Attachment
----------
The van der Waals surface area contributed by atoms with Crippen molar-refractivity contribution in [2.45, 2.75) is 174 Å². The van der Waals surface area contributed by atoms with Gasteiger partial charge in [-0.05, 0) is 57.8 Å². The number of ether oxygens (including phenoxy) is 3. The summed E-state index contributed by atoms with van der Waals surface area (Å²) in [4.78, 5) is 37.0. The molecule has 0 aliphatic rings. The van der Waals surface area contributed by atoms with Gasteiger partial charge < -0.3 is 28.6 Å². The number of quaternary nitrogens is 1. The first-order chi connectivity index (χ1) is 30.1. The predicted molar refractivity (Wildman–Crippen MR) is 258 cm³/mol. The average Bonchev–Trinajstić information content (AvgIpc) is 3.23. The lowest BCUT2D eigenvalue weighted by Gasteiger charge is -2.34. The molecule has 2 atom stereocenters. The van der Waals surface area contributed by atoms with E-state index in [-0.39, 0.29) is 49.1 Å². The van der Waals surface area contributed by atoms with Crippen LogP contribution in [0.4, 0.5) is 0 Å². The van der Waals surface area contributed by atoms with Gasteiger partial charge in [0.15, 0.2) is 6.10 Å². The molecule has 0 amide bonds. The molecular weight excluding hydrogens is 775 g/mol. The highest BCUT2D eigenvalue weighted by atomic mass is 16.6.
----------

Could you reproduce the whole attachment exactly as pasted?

The van der Waals surface area contributed by atoms with Crippen molar-refractivity contribution in [2.45, 2.75) is 174 Å². The van der Waals surface area contributed by atoms with Gasteiger partial charge in [-0.05, 0) is 57.8 Å². The number of ether oxygens (including phenoxy) is 3. The summed E-state index contributed by atoms with van der Waals surface area (Å²) in [4.78, 5) is 37.0. The molecule has 0 aliphatic rings. The van der Waals surface area contributed by atoms with Gasteiger partial charge < -0.3 is 28.6 Å². The number of quaternary nitrogens is 1. The first-order chi connectivity index (χ1) is 30.1. The predicted molar refractivity (Wildman–Crippen MR) is 258 cm³/mol. The average Bonchev–Trinajstić information content (AvgIpc) is 3.23. The lowest BCUT2D eigenvalue weighted by Gasteiger charge is -2.34. The molecule has 2 atom stereocenters. The van der Waals surface area contributed by atoms with E-state index in [-0.39, 0.29) is 49.1 Å². The van der Waals surface area contributed by atoms with Crippen LogP contribution in [0.4, 0.5) is 0 Å². The van der Waals surface area contributed by atoms with Gasteiger partial charge in [0.15, 0.2) is 6.10 Å². The molecule has 0 amide bonds. The molecular weight excluding hydrogens is 775 g/mol. The highest BCUT2D eigenvalue weighted by atomic mass is 16.6.